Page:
In the first place, a great deal of the anticipated calamity has happened, and is being endured. The creators of the wealth of Manchester—and when I speak of Manchester, I only do so because it stands out in the public mind as a type and symbol of cities of the class—are not the ten-pound householders who return its members. These are the small shopkeepers and petty dealers, who swarm and congregate about every great commercial place; but who bear to the merchants and manufacturers of those places much the same relation that the sutlers of a camp bear to its disciplined army. In London, where the geographical division of industrial pursuits is unusually evident, there are whole constituencies composed nearly exclusively of these rather mean attendants on commercial civilisation. The Tower Hamlets contain very little else; and any one can see by walking through them how little their population has of the cultivated energy and enlarged acuteness commonly to be found in a great merchant. In other towns—Liverpool is a strong contrast in this respect to London—this attendant community of inferior dealers resides in the closest proximity to the most important mercantile offices—in the focus of business transactions. The effect of the Act of 1832 has been to throw the representation of the large trading towns into the hands of these inferior traders, whose vicinity to the greater ones is inevitable, and whose numbers are overwhelming. A portion of the higher class of traders sympathise in the views of the lower; this portion assume to be the leaders of the place, and give to persons at a distance an idea of its tendencies quite different from what would be desired by the higher citizens in general. There has always been an anti-Manchester party at Manchester. The school which Mr. Bright represents has not the undisputed lead among the manufacturing and mercantile men of the north which they are commonly thought to have. The most cultivated people there are perhaps generally opposed to it. The highest and best class of the traders in great commercial towns are already disfranchised, and it would, in reality, be better for them that it should be thoroughly understood to be so. At present the world imagines that their present representatives express their feelings, and state their opinions. If the representation of such places were avowedly and constitutionally in the hands of the working classes, it would be understood that the higher traders had no voice. Those of them—and they are a very large number—who have none now would be great gainers, because they would no longer have the vexation of being thought to sympathise with persons to whom they are emphatically opposed. The reason is different with respect to the prevailing party in those boroughs, but the conclusion is the same. So far are Mr. Bright’s followers from protesting against the wholesale admission of the class of voters just below them, that they are clamorous in favour of that admission. If the adoption of a rate-paying franchise is supported by any part of the country, it is by the constituencies of the very largest towns. There is no hardship in giving to them the boon which they demand for every one.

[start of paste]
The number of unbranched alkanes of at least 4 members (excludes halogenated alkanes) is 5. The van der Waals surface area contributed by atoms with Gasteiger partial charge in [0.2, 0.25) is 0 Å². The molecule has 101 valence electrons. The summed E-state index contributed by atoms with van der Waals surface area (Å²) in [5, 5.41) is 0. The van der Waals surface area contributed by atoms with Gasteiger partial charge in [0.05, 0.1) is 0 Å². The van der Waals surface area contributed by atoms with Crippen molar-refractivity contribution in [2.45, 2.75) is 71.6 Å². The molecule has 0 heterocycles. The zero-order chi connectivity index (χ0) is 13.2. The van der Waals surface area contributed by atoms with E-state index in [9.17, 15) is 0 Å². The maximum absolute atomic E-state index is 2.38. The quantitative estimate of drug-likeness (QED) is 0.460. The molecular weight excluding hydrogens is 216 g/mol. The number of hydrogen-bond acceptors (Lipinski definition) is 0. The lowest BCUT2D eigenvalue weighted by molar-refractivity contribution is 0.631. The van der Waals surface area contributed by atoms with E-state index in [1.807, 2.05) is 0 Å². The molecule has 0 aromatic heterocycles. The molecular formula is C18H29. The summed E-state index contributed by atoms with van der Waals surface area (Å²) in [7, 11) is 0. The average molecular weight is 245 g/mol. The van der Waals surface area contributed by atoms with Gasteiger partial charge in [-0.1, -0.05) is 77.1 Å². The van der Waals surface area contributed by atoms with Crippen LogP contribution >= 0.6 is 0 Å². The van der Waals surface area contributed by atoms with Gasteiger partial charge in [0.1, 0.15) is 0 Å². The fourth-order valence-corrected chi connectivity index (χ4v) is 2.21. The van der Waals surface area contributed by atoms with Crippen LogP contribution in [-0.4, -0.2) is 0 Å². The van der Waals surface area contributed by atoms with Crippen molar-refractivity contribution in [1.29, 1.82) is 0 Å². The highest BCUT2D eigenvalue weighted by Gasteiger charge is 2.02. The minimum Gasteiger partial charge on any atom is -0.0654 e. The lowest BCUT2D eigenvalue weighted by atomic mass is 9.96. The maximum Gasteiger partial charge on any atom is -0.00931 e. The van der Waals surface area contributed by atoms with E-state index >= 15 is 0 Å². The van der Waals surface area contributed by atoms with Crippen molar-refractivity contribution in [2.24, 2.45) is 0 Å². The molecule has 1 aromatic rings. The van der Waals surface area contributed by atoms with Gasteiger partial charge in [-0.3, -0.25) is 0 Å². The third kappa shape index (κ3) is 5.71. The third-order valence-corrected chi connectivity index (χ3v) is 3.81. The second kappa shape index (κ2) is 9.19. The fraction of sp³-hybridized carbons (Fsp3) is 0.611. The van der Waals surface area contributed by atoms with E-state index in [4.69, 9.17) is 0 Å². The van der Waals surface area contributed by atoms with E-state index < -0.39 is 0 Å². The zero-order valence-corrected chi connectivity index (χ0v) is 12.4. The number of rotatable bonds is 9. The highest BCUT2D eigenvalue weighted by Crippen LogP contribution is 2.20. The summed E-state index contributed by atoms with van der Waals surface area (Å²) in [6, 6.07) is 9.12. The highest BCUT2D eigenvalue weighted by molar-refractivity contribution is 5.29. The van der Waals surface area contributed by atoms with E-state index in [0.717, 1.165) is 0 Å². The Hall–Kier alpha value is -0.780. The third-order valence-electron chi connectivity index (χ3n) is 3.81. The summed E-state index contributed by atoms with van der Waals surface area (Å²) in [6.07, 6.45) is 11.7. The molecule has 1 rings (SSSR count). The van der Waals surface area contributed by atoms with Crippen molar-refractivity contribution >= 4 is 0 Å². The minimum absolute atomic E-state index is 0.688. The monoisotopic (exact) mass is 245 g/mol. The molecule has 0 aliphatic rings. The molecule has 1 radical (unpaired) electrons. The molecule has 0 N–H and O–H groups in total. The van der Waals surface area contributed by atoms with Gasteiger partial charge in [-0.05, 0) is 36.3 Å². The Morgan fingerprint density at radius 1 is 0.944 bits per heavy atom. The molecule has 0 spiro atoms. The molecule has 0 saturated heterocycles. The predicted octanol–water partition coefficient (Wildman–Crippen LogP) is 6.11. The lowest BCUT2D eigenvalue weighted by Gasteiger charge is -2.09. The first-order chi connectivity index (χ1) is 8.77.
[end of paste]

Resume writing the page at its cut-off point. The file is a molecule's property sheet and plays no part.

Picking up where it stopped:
If, however, it should be found that the higher classes of the largest towns exceedingly disliked the evident disfranchisement which would be the certain consequence of extending the borough franchise in such towns to the lower orders, it would not be by any means impossible to find practicable plans of preserving to them an effectual franchise. The first of these plans is the creation of what may be called suburban constituencies. The greater part of our merchants and traders, even the higher part of our shopkeepers, have long since deserted the straitened dwellings over the shop and the counting-house which contented their fathers. They have residences in country districts near their places of business; all round our largest cities there is a network of them. Many constituencies could be found in the environs of our great cities where the rich, comfortable, and intellectual business classes reside in very great numbers, and where they would be far more likely to predominate, and to have an effectual voice in the selection of members of Parliament, than under the present suffrage system they are, or can be, in the great seats of industry themselves. Such classes would benefit exceedingly by conceding to the working classes the undisputed command of the representation of the great town itself, if they could thereby obtain a real representation for themselves at their own homes. That which they have now—so numerous are the meaner householders—is rather a vexing mockery than a desirable reality; what they would obtain would be a substantial and effectual influence on the legislature. If it were necessary, it would be easy to provide that the representation should be really in the hands of the higher class by fixing the property qualification for a vote at a higher point than usual (at £20, suppose); but I rather apprehend that this expedient, though quite defensible, and by no means intrinsically undesirable, would not be absolutely necessary, as the number of the higher classes residing in well-selected suburban constituencies would give them, under a ten-pound franchise, an effectual superiority.